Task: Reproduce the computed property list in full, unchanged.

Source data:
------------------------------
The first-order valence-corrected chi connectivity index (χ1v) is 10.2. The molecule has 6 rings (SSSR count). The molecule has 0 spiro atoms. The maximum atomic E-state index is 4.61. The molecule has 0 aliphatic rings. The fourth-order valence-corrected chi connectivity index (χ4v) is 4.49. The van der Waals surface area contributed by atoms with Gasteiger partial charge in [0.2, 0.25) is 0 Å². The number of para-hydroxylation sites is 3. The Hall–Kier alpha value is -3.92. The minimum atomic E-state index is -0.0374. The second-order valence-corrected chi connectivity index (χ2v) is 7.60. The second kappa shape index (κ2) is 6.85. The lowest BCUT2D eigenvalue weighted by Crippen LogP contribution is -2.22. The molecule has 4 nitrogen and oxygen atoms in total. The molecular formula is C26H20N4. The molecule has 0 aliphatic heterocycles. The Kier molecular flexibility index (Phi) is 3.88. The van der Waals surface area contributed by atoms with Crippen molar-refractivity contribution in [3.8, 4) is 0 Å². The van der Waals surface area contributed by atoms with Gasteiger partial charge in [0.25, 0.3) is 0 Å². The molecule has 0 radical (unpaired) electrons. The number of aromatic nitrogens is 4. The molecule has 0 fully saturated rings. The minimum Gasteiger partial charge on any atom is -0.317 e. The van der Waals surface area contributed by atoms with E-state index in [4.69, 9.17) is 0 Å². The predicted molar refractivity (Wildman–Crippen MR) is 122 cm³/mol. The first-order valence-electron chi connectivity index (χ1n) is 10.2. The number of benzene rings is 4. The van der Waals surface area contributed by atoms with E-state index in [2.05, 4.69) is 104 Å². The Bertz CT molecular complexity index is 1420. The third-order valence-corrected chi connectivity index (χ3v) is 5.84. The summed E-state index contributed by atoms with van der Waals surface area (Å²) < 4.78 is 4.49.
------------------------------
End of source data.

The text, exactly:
The first-order valence-corrected chi connectivity index (χ1v) is 10.2. The molecule has 6 rings (SSSR count). The molecule has 0 spiro atoms. The maximum atomic E-state index is 4.61. The molecule has 0 aliphatic rings. The fourth-order valence-corrected chi connectivity index (χ4v) is 4.49. The van der Waals surface area contributed by atoms with Gasteiger partial charge in [0.2, 0.25) is 0 Å². The number of para-hydroxylation sites is 3. The Hall–Kier alpha value is -3.92. The minimum atomic E-state index is -0.0374. The second-order valence-corrected chi connectivity index (χ2v) is 7.60. The second kappa shape index (κ2) is 6.85. The lowest BCUT2D eigenvalue weighted by Crippen LogP contribution is -2.22. The molecule has 4 nitrogen and oxygen atoms in total. The molecular formula is C26H20N4. The molecule has 0 aliphatic heterocycles. The Kier molecular flexibility index (Phi) is 3.88. The van der Waals surface area contributed by atoms with Crippen molar-refractivity contribution in [3.8, 4) is 0 Å². The van der Waals surface area contributed by atoms with Gasteiger partial charge in [0.25, 0.3) is 0 Å². The molecule has 0 radical (unpaired) electrons. The number of aromatic nitrogens is 4. The molecule has 0 fully saturated rings. The minimum Gasteiger partial charge on any atom is -0.317 e. The van der Waals surface area contributed by atoms with E-state index in [4.69, 9.17) is 0 Å². The predicted molar refractivity (Wildman–Crippen MR) is 122 cm³/mol. The first-order valence-electron chi connectivity index (χ1n) is 10.2. The number of benzene rings is 4. The van der Waals surface area contributed by atoms with E-state index in [2.05, 4.69) is 104 Å². The Bertz CT molecular complexity index is 1420. The third-order valence-corrected chi connectivity index (χ3v) is 5.84. The summed E-state index contributed by atoms with van der Waals surface area (Å²) < 4.78 is 4.49.